(Bloomberg) -- Hey, baby boomers: lay off the stocks.
That’s the message from Fidelity Investments in its third-quarter retirement report. Boomers, or the generation born between 1944 and 1964, have been riding a 10-year bull market into retirement, steadily upping bets on stocks to boost 401(k) returns and exposing them to unnecessary risk.
More than a third of the generation had crossed over Fidelity’s recommended allocation to stocks, which is 70% for those 10 years from retirement. Almost one-tenth of boomers were entirely in equities during the quarter, running the risk of serious losses in a market meltdown.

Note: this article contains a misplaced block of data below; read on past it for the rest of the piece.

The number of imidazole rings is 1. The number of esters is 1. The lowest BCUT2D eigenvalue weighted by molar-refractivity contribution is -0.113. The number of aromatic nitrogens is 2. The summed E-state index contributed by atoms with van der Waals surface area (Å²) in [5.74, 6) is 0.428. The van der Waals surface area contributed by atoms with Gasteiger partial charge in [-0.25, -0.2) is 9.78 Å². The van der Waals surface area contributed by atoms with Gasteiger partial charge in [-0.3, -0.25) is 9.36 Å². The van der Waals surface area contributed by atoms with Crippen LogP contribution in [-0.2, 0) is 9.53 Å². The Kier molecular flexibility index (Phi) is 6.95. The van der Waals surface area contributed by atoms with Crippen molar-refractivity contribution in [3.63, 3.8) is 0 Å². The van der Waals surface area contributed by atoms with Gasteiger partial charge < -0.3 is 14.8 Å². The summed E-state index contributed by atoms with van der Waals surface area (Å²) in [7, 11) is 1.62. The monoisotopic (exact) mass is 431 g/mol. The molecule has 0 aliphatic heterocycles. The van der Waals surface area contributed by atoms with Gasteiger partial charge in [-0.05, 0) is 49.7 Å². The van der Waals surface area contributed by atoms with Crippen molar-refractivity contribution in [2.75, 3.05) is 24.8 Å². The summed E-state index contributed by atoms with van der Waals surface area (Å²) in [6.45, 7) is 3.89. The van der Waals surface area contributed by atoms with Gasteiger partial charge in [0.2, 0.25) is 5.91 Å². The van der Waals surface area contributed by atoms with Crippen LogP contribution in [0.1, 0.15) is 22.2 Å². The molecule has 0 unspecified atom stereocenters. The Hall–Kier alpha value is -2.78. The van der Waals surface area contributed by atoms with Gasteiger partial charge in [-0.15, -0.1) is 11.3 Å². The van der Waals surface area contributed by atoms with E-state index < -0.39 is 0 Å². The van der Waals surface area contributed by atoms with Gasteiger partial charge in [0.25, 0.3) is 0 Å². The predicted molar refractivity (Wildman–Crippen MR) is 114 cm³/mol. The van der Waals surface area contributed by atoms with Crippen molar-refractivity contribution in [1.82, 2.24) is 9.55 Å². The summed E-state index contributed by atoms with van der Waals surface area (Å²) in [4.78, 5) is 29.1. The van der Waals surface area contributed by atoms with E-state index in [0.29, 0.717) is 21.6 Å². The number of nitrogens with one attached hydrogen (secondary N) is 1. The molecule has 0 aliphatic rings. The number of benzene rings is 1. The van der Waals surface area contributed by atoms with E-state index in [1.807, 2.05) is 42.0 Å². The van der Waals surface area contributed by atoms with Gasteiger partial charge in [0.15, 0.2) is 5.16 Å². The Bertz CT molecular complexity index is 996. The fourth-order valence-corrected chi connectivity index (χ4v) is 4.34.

By comparison, almost a quarter of all savers had too much devoted to stocks.
Other highlights from the report:
Average 401(k) account balance dropped to $105,200, less than a 1% dip from the prior quarter, due to market conditionsFor long-term savers who have been invested in their 401(k)s for 10 straight years, the average balance reached a record $306,500More than 1 million workers contributed to a Roth account, almost a 10-fold increase from a decade ago
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